Belmont Pace Scenario Could Be Testing

By J. Keeler Johnson ("Keelerman") @J_Keelerman

As we enter the homestretch of the Triple Crown, with just five days remaining until the eagerly-anticipated Belmont Stakes (gr. I), I thought it might prove useful to take a look at the potential pace scenario of the race and see how it might affect the outcome.

It’s important to note that while we have seen some very slow paces in recent renewals of the Belmont, that might not be the case on Saturday. With American Pharoah bidding for the Triple Crown, it’s very possible that we might see a quicker pace than usual in this year’s Belmont. Looking at the historical data, it can be seen that when there is a Triple Crown on the line the average pace fractions of the Belmont tends to be faster—substantially faster—than when the Belmont is just an ordinary race.

The following are the average half-mile, three-quarter mile, and one-mile fractions for the last four Belmonts in which a horse was bidding for the Triple Crown (excluding the 2003 renewal, which was contested over a sloppy track):

1/2 mile 3/4 mile 1 mile
:48.39 1:12.47 1:37.54

Compare these to the average fractions from the last seven Belmonts in which there was no Triple Crown on the line (excluding the 2011 renewal, which was contested over a sloppy track):

1/2 mile 3/4 mile 1 mile
:48.33 1:13.35 1:38.46

A couple of things really stand out when comparing the average times. First off, the half-mile fractions are almost identical regardless of whether there’s a horse bidding for the Triple Crown—in fact, the non-Triple Crown renewals of the race have had slightly faster average half-mile fractions. But all this changes dramatically during the next quarter-mile, as the six-furlong fraction of the Belmont averages about nine-tenths of a second faster when a Triple Crown is on the line. The same holds true for the one-mile fraction.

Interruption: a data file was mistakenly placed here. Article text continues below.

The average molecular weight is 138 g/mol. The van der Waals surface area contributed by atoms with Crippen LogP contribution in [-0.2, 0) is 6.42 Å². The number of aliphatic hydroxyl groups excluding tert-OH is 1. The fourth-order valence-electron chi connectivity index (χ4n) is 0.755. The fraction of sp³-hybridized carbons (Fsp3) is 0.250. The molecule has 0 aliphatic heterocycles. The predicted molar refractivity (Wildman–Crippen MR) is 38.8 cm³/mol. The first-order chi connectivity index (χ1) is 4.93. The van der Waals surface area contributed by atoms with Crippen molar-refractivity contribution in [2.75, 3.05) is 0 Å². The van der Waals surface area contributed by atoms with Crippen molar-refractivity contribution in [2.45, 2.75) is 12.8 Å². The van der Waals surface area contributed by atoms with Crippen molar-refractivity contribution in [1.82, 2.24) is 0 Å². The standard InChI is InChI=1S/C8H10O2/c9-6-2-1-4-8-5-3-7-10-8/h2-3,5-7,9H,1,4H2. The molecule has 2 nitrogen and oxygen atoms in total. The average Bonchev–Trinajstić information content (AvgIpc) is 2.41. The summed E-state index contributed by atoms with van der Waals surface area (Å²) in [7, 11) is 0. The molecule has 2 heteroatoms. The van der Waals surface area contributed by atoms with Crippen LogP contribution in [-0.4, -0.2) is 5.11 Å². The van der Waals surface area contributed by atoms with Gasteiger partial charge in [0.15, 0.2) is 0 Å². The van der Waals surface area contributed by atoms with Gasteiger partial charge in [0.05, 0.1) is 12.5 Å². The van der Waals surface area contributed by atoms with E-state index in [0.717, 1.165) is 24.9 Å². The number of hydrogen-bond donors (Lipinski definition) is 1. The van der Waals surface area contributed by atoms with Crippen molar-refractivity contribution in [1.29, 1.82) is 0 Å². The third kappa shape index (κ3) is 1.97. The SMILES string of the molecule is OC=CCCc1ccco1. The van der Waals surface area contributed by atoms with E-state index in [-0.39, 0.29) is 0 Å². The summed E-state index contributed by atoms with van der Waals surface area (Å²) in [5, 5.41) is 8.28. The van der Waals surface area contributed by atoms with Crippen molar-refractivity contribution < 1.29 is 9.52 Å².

To me, this suggests that when a horse is trying to win the Triple Crown, the most intense pace pressure comes during the third and fourth quarter-miles of the race, presumably the time when the riders of the other horses challenge the potential champion and see how he responds. We saw this in 2004 when Smarty Jones—after sitting a length off the lead through a modest half-mile in :48.65—was pushed through a crushing third quarter-mile in about :22.91 and a fourth quarter-mile in an exhausting :23.68, which carried him through a mile in 1:35.44. That blazing internal half-mile almost certainly cost Smarty Jones the Triple Crown.

Granted, the 2004 Belmont is an extreme example, but even when the increased pace pressure is less noticeable, it does have an impact on the pace. Last year, when California Chrome was trying to win the Belmont Stakes, the one-mile fraction was timed in 1:37.13, the fourth-fastest clocking since 2002 and substantially faster than average.

So what does this mean for the 2015 Belmont Stakes? Well, with American Pharoah trying to win the Triple Crown, and given his preference to race on or near the early lead, I would expect the pace to get heated after the opening half-mile as his rivals try to challenge him for command of the race.